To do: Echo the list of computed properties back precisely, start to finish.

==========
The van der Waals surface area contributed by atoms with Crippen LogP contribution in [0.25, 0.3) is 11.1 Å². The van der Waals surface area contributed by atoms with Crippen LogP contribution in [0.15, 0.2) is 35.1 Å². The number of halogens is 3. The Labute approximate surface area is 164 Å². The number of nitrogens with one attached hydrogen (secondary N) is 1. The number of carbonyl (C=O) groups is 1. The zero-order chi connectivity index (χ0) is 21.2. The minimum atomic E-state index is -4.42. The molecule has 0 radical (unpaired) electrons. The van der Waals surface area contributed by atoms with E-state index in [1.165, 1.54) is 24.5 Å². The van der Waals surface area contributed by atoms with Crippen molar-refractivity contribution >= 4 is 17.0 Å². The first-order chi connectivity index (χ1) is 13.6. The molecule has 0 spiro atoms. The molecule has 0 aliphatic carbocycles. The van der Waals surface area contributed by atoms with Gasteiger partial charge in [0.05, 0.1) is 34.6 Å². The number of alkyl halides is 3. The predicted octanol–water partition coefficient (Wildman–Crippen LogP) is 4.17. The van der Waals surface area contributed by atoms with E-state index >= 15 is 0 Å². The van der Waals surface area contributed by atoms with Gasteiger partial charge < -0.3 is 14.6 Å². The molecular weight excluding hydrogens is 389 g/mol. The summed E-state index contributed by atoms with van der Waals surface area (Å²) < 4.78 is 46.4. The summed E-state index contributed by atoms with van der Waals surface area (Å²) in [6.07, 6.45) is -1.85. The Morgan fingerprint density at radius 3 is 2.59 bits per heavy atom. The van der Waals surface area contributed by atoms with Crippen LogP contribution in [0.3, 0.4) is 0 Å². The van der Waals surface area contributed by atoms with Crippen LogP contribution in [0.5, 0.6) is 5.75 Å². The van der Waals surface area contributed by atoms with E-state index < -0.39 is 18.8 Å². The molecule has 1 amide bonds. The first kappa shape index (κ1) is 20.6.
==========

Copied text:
The van der Waals surface area contributed by atoms with Crippen LogP contribution in [0.25, 0.3) is 11.1 Å². The van der Waals surface area contributed by atoms with Crippen LogP contribution in [0.15, 0.2) is 35.1 Å². The number of halogens is 3. The Labute approximate surface area is 164 Å². The number of nitrogens with one attached hydrogen (secondary N) is 1. The number of carbonyl (C=O) groups is 1. The zero-order chi connectivity index (χ0) is 21.2. The minimum atomic E-state index is -4.42. The molecule has 0 radical (unpaired) electrons. The van der Waals surface area contributed by atoms with E-state index in [1.165, 1.54) is 24.5 Å². The van der Waals surface area contributed by atoms with Crippen molar-refractivity contribution >= 4 is 17.0 Å². The first-order chi connectivity index (χ1) is 13.6. The molecule has 0 spiro atoms. The molecule has 0 aliphatic carbocycles. The van der Waals surface area contributed by atoms with Gasteiger partial charge in [0.05, 0.1) is 34.6 Å². The number of alkyl halides is 3. The predicted octanol–water partition coefficient (Wildman–Crippen LogP) is 4.17. The van der Waals surface area contributed by atoms with E-state index >= 15 is 0 Å². The van der Waals surface area contributed by atoms with Gasteiger partial charge < -0.3 is 14.6 Å². The molecular weight excluding hydrogens is 389 g/mol. The summed E-state index contributed by atoms with van der Waals surface area (Å²) < 4.78 is 46.4. The summed E-state index contributed by atoms with van der Waals surface area (Å²) in [6.07, 6.45) is -1.85. The Morgan fingerprint density at radius 3 is 2.59 bits per heavy atom. The van der Waals surface area contributed by atoms with Crippen LogP contribution in [0.3, 0.4) is 0 Å². The van der Waals surface area contributed by atoms with Crippen LogP contribution in [0.5, 0.6) is 5.75 Å². The van der Waals surface area contributed by atoms with E-state index < -0.39 is 18.8 Å². The molecule has 1 amide bonds. The first kappa shape index (κ1) is 20.6.